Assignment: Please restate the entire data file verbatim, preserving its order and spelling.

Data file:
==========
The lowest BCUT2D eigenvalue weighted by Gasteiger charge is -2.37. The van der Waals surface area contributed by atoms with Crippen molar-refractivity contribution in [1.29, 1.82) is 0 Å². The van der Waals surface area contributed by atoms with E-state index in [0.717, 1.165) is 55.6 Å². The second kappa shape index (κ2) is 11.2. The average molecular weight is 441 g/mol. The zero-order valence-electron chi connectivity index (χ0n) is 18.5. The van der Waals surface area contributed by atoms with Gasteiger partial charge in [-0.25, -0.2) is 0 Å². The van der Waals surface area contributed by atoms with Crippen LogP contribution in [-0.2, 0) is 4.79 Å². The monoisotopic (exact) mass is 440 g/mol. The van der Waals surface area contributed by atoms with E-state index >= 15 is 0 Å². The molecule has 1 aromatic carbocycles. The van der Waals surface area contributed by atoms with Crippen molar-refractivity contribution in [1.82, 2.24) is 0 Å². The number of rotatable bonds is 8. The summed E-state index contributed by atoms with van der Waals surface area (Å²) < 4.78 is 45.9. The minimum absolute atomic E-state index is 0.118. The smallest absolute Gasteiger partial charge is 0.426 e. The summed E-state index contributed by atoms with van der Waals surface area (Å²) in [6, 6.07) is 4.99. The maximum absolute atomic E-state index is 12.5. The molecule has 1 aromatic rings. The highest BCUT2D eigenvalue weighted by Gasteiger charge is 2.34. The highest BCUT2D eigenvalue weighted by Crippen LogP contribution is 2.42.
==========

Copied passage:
The lowest BCUT2D eigenvalue weighted by Gasteiger charge is -2.37. The van der Waals surface area contributed by atoms with Crippen molar-refractivity contribution in [1.29, 1.82) is 0 Å². The van der Waals surface area contributed by atoms with E-state index in [0.717, 1.165) is 55.6 Å². The second kappa shape index (κ2) is 11.2. The average molecular weight is 441 g/mol. The zero-order valence-electron chi connectivity index (χ0n) is 18.5. The van der Waals surface area contributed by atoms with Gasteiger partial charge in [-0.25, -0.2) is 0 Å². The van der Waals surface area contributed by atoms with Crippen LogP contribution in [-0.2, 0) is 4.79 Å². The monoisotopic (exact) mass is 440 g/mol. The van der Waals surface area contributed by atoms with E-state index >= 15 is 0 Å². The molecule has 1 aromatic carbocycles. The van der Waals surface area contributed by atoms with Crippen molar-refractivity contribution in [1.82, 2.24) is 0 Å². The number of rotatable bonds is 8. The summed E-state index contributed by atoms with van der Waals surface area (Å²) < 4.78 is 45.9. The minimum absolute atomic E-state index is 0.118. The smallest absolute Gasteiger partial charge is 0.426 e. The summed E-state index contributed by atoms with van der Waals surface area (Å²) in [6, 6.07) is 4.99. The maximum absolute atomic E-state index is 12.5. The molecule has 1 aromatic rings. The highest BCUT2D eigenvalue weighted by Gasteiger charge is 2.34. The highest BCUT2D eigenvalue weighted by Crippen LogP contribution is 2.42.